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What Awaits the iPhone in Europe?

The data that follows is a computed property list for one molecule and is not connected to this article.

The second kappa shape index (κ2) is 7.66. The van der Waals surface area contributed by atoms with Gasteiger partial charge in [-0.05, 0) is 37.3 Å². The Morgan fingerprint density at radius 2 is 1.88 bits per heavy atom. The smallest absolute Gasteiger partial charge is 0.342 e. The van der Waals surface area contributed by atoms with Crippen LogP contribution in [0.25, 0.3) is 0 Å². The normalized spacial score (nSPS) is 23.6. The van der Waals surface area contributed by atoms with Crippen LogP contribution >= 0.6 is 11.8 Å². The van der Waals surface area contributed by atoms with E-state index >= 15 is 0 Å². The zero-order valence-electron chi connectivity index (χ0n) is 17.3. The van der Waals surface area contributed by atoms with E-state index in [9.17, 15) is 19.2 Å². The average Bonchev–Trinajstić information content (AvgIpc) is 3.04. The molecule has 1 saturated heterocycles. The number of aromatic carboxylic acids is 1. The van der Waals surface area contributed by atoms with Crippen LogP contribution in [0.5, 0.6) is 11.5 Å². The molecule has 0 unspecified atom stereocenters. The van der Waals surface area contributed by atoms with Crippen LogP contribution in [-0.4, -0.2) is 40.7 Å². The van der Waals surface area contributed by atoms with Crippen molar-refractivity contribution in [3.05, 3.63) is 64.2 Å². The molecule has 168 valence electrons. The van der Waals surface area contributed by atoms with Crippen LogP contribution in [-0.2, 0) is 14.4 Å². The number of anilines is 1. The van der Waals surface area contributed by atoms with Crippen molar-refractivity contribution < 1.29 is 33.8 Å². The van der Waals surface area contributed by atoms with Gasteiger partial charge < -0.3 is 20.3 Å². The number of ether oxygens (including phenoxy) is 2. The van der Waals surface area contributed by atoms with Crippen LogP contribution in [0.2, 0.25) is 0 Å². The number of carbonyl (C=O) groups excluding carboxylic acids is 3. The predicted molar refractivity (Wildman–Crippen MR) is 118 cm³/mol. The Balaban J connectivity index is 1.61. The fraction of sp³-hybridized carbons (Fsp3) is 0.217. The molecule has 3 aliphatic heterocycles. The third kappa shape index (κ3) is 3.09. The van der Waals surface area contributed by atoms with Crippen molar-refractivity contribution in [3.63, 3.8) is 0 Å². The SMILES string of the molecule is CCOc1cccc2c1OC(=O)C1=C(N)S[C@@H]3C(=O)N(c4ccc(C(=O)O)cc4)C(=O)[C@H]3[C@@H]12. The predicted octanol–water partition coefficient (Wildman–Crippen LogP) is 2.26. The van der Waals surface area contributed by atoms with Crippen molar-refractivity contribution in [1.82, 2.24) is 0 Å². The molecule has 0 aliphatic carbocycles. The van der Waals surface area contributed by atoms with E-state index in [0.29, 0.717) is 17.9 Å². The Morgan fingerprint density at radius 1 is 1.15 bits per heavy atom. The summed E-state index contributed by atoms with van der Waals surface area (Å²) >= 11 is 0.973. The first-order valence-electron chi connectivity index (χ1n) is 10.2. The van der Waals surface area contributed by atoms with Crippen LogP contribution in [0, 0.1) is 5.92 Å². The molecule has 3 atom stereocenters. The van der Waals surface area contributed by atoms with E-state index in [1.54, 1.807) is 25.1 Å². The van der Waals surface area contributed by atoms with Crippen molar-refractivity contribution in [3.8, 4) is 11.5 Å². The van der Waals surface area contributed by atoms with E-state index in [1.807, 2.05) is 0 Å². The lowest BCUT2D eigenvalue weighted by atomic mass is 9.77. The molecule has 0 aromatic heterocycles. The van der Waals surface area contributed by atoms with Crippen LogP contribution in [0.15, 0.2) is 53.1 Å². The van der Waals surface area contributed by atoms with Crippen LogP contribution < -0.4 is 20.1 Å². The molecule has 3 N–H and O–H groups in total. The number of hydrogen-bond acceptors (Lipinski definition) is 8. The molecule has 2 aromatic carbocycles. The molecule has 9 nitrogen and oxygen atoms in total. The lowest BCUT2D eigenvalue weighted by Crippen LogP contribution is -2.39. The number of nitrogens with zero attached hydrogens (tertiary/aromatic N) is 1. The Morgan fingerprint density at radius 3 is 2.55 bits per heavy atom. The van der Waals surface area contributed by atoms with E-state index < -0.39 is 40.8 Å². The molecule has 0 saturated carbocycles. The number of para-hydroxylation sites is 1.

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Will the iPhone change Europe? Or will Europe change the iPhone? Two recent newspaper reports published on the Continent say that Europe appears to be exerting the greater influence so far on the iconic device. Neither report revealed its source, but both asserted that Apple was poised to fundamentally change the way it sells the iPhone in Europe, giving up its demand for a share of data revenue from operators -- which some analysts say is as much as 30 percent -- to accommodate local preferences for less expensive, subsidized devices. In France, Les Echos reported on April 17 that Apple was pressuring Orange, the France Telecom subsidiary that is its exclusive sales partner in the country, to lower its euro 399, or $630, price for the iPhone to improve sales. In Italy, La Repubblica reported Monday that Apple was prepared to give Telecom Italia a non-exclusive right to sell a new, high-speed version of the iPhone that would work on Telecom Italia's third-generation network without demanding a cut of revenue. Representatives of Apple and the operators declined to comment. Carolina Milanesi, the research director of mobile devices in London at Gartner, the research firm, said it was likely that Apple would begin to tinker with, if not significantly change, the mechanics of its business model this year to ease its expansion into new European markets. Several factors are pressuring Apple to abandon its exclusive sales strategy, Milanesi said. One is softening demand for expensive cell phones in Europe, cited by both Nokia and Sony Ericsson in their latest quarterly earnings reports. Another is the vagaries of the European national markets, which can make a single sales strategy impractical. In Germany and France, for example, consumers are conditioned to pay heavily discounted prices for new cell phones in exchange for one- to two-year service commitments. "We have been advising Apple to change its strategy in Europe," Milanesi said, referring to Gartner's research reports "If they don't want to remain a niche player, they need to open up and make the proposition more attractive. Europe has been less excited about the iPhone than the United States. The European market is more competitive and there are more high-end devices to choose from. So the iPhone doesn't stand out as much."
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